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Baby's First Solid Foods: Baby’s First Feeding in Ten Steps

Baby's First Solid Foods: Baby’s First Feeding in Ten Steps

Your baby is ready for solid foods! There are just a few more things to consider in preparation for his first taste. If you aren't sure whether your baby is ready to start on solid foods, talk to your doctor and find out more here.

1. For your baby’s first food start with a single-ingredient, iron-rich food

Choosing iron-rich foods such as meat, meat alternatives or an iron-fortified infant cereal is important because, by about 6 months, iron stored in your baby’s body are starting to get low.

2. Morning is best 

When introducing new foods, it's best to choose a time when your baby is hungry and happy, usually early in the day. This way he’ll be more likely to eat and you'll have the full day to monitor for food intolerances or allergic reactions.

3. Start with 1 tablespoon

Prepare 1 tbsp. of food for your baby. This is all he needs for the first feeding.

4. The first foods should be smooth in consistency and free of lumps

This can include semi-solid textures, such as mashed, pureed, or runny foods. An apple sauce-like texture and thin, milky consistency is best.   

If you are choosing to start with infant cereal: place one tablespoon of cereal into a bowl and mix with three or four tablespoons of previously boiled, lukewarm water, breast milk or iron-fortified infant formula depending on whether you are feeding an "add water" or "add milk" baby cereal.  Follow preparation instructions on the box for exact measurements. Mix in enough water, breast milk or infant formula to make a runny mixture.

5. Aim for lukewarm or room temperature foods

Your baby probably won’t enjoy foods that are too cold and alternately, foods that are too hot are not safe.

6. Spoon it up

Dip the tip of a soft slim spoon into the food and place it up to your baby’s mouth. If he doesn’t want it, don’t force it, he’ll come around with a little patience. It’s okay if your baby only eats a little bit of the food you prepared for him. Remember to make it fun and tell him how well he did with his new food.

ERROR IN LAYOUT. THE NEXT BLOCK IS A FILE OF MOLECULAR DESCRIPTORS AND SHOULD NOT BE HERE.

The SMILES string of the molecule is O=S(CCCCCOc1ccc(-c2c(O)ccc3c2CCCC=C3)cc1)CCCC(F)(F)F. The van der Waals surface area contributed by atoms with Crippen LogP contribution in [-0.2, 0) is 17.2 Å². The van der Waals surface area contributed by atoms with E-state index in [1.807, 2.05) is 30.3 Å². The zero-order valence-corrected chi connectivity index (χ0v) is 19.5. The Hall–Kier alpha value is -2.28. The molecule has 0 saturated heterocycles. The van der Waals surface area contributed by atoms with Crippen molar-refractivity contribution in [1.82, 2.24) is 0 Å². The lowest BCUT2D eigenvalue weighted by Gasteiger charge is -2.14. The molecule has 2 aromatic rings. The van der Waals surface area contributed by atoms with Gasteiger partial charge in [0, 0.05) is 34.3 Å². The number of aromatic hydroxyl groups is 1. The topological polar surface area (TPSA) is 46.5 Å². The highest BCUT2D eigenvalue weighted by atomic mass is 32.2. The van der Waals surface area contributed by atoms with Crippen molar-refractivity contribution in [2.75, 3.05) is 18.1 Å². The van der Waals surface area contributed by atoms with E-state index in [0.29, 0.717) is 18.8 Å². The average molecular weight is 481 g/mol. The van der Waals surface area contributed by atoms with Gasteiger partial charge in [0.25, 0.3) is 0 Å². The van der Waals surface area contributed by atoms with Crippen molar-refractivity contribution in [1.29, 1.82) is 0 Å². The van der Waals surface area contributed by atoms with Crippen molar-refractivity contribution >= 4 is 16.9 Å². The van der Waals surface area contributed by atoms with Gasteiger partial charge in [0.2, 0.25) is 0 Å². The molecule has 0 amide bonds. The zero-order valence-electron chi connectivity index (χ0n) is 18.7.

7. Watch your baby to see what he does with the food

Does it stay in his mouth or come back out? Take it slow. If he doesn’t want it, or isn’t hungry don’t force him. It’s more important to keep meal times fun and enjoyable. Eating solids is a new skill and it may take a few days before any food makes it into his tummy.

8. Wait for the signal for more

When you raise the spoon to his mouth again does he look excited for more? Make sure that your baby is looking for more and avoid pushing food into his mouth before he’s ready.

9. Discard the remaining food

Once you have heated or dipped baby’s spoon into the food, it is good practice to throw out any leftovers. Babies are more sensitive than adults are to bacteria that grow in food. That’s why it’s important to prepare only what you think you need, as you can always make more food if necessary.

10. Keep offering the first food for 2 days before trying a new food

This delay is important should your baby have an adverse reaction, so you’ll know what food caused the reaction. If this happens, stop feeding the food right away and talk to your baby's healthcare professional.

Remember: Always use a spoon, never a bottle when feeding solids. And don’t forget the camera: this is going to be fun and memorable!

Learn more about  what comes after the first feeding.

 
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